How To Contribute a driver to Cinder
Deadline for Kilo
Review the OpenStack dev mailing list post about his.
Third Party CI Requirement Policy
One thing that has been lacking for plugins over the past is any sort of formal CI testing. The OpenStack Project as a whole has had an extremely comprehensive CI implementation for some time now that runs against reference implementations and some of the more common optional configs that are out there. As a Community Cinder (and other projects as well) have agreed that if a vendor wishes to submit a driver for their particular storage device that said vendor should also be required to set up a third party CI system in their lab which runs tempest-dsvm-full against their device for every Cinder commit, and provides feedback in to Gerrit.
This is very much an evolving process and is subject to change, but currently here's where we stand as of June 13, 2014:
- All vendors with a driver in the Cinder code-base are required to have 3'rd party CI testing prior to Juno 3 opening
- Every commit made to Cinder should be ran against the vendors 3'rd party CI environment
- Currently the tests that should be run are 'tempest-dsvm-full'
- Your version should follow a naming template like: "tempest-dsvm-full-<DriverName>"
- Results/logs should be reported just as they are with the OpenStack Infra CI systems
- If a vendor has more than one driver, they need more than one CI system. In other words if you have 3 drivers, you'll be expected to test all 3 of those drivers.
There are a number of resources out there to help deploy your own CI environment. One of the best sources currently is a series of blog posting from Jay Pipes that can be found here: http://www.joinfu.com/2014/02/setting-up-an-openstack-external-testing-system-part-2/
As I mentioned this is an evolving process, there's a good deal more information that's needed here to help folks and we'll get that flushed out as we go along and start having some successes on this.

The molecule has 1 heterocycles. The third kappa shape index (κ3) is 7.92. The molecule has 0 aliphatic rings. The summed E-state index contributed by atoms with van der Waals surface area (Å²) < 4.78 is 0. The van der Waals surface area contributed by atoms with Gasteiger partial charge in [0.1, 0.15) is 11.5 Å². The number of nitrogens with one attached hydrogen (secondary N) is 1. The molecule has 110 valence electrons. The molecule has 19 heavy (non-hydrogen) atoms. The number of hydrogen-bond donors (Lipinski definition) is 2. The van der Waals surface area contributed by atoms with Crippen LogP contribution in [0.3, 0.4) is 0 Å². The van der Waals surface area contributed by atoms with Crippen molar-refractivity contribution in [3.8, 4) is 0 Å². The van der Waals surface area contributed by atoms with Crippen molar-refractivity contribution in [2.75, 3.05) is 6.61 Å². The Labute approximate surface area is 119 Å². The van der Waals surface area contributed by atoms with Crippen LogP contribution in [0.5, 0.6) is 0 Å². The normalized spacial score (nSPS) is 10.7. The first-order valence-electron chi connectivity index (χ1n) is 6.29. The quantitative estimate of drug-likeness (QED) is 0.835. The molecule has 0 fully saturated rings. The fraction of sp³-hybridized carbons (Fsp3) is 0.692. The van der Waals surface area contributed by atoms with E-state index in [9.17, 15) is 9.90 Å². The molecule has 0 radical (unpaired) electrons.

Before you write any code
- The most important place to start is the How To Contribute Page:
- Hopefully you already familiarized yourself with the Cinder wiki page
Cinder offers a reference implementation that should be used as a model. The reference implementation driver file is cinder/volume/drivers/lvm.py, not to be mistaken for cinder/volume/driver.py which is the base class that all of the drivers inherit from. You must implement all of the methods that exist as core features (check out the driver compat matrix from the cinder wiki).
Note that there are a lot of options that show up there regarding iSCSI targets etc, but this gives you an idea of the expectations in terms of features that are implemented and some of the behaviors. I strongly recommend loading up devstack (you're going to need it to test your driver anyway) and play around with the default LVM. It's really important that you get a feel for how Ciinder works and interacts with the other OpenStack projects before you get too far along.
We have a development channel on freenode: #openstack-cinder There are developers here round the clock, it's a great resource for you get started. Log in, ask questions, don't stare at code in isolation for a week... if you're stuck on something just ask. There' also no need to start off with "Can I ask a question"... you likely won't get a response. Just type in your question, that way anybody monitoring the channel that might know the answer can step in and answer.
Before You Submit Code
There's a number of things that you should get from the "how to contribute guide" but to reiterate as they're often missed:
- You need to submit a detailed blueprint in Launchpad introducing your driver and submitting it for approval
- Have a general idea of how Cinder works, what it's used for, why the other projects in OpenStack may or may not use it
- Fully understand the difference between ephemeral storage on the Nova side versus the persistent storage offered by Cinder
Oh, and don't forget
Unit tests for new code are required. We're in the process of converting everything to use mock (rather than mox) for our unit tests. Be sure when writing unit tests and setting up fakes to use mock, examples of it's usage can be found in the existing tests like cinder/tests/test_volume.py.
There's an expectation that unit tests leave the system as they found it. That means using things like the tempfile module if you have to write out some persistent data somewhere for your test.
There's an expectation that any backend device and every driver that is submitted can successfully run and pass the existing OpenStack Tempest tests. Every commit in OpenStack goes through an automated gate test, all we ask here is that since we won't have your backend device that you run this yourself an make sure you've covered all of the required features and that everything works as expected. We have a script to help you with that in the devstack tree: https://github.com/openstack-dev/devstack/tree/master/driver_certs. This is relatively new and needs some more flushing out as well as some documentation, but it's a start and it should progress and grow as time goes by.